Our brand new, musical comedy: The Phantom of the Pop Era is up and running at the Teatro Fígaro every Saturday at 16.30h until the 8th of April. We have had some fabulous audiences so far, thank you to everyone who has come out to see the show!
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While our version employs all of the usual Face2Face comedy charm, the original story was a far more sinister tale. But was the Phantom a real person, or just a figment of people’s imagination? Here is a little history about the real events which inspired Leroux’s literary masterpiece….
In 1858, the construction of a new Opera House began in Paris. The plan was to create one of the world’s most impressive feats of architecture, which would serve not only as a theatre but also as meeting point for the Paris elite. The scale of the project was unprecedented: the new Opera House was to have 17 floors, 80 dressing rooms and 2,500 doors. Construction of the new theatre began under the guidance of the architect Charles Garnier, who excavated deep basements for the raising and lowering of opera’s gigantic sets. During construction, a deep bed of underground water as discovered, which had to be drained in order to lay the foundations. When the building was finished the water was allowed back in, forming a spooky underground lake in the basement of the Opera House which still exists to this day. As well as the underground lake, the Opera House also boasted it’s own stables, with room for fifty horses and six coaches.
During the Opera House’s construction, the Franco-Prussian war broke out and the building was used by the Paris Commune as a storehouse and military prison. When the Communards were defeated, terrible stories of bodies left in the Opera’s cavernous basements became a grim legacy of the war. The Opera House finally opened in 1875, at the beginning of Paris’s Belle Époque era.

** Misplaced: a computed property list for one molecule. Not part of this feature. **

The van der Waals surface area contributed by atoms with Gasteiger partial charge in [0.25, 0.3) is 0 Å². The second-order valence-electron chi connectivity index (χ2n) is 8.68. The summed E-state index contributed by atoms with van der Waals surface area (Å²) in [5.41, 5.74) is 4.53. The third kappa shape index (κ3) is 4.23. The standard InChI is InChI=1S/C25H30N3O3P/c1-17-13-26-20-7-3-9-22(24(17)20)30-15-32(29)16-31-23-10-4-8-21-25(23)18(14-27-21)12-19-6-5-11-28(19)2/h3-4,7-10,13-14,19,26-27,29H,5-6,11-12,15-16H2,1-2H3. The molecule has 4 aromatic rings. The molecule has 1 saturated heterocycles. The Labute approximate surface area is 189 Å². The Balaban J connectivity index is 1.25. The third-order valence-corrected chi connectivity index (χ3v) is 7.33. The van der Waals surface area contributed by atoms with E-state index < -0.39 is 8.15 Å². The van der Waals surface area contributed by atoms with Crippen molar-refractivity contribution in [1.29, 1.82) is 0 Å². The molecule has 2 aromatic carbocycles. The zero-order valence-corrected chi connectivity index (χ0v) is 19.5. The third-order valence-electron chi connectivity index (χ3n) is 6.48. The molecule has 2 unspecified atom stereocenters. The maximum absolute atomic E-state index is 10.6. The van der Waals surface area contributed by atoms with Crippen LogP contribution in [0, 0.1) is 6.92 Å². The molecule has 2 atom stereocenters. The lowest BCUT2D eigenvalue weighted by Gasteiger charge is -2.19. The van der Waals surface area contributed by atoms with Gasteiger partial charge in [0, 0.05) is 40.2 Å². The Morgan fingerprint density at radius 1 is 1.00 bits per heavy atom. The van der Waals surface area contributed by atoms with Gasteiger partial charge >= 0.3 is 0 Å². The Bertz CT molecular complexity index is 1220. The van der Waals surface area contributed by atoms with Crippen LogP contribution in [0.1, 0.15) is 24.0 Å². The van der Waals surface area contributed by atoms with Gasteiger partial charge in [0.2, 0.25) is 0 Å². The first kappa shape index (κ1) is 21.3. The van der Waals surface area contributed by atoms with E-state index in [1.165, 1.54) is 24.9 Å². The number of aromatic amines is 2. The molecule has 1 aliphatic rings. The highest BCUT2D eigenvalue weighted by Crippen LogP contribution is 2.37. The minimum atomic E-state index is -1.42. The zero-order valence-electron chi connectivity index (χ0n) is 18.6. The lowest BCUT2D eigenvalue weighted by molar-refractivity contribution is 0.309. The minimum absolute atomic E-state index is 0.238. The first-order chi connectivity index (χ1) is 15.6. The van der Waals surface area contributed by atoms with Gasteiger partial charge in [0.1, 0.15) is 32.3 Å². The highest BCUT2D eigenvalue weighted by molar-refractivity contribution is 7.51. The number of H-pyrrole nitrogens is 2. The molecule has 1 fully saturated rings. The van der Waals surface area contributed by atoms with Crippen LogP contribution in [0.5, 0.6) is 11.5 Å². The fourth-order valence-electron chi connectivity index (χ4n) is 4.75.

In the years that followed, Gaston Leroux, a young journalist, visited the Opera and was inspired by the aura of mystery which surrounded this magnificent building. There were rumours of a ghost that haunted the building, and several unexplained deaths and strange accidents had been attributed to this ‘phantom’, including a chandelier falling from the ceiling into the audience and killing a concierge. Leroux studied the Opera House, exploring it’s underground caverns and secret passageways, talking to the Opera-goers, artistes and employees, and collecting information. In 1910, he published his literary masterpiece ‘The Phantom of the Opera’.
Gaston Leroux’s protagonist ‘Erik’ is a tortured soul struggling to cope with a terrible physical deformity and suffering from
unrequited love. Leroux paints a bittersweet portrait of the Belle Epoque society and indeed of theatre itself, with all it’s
tricks and illusions, it’s external beauty, dark secrets, hard work, glamour and mystery. As to whether his ghost really haunts the Paris Opera House… we’ll leave that for you to decide for yourself…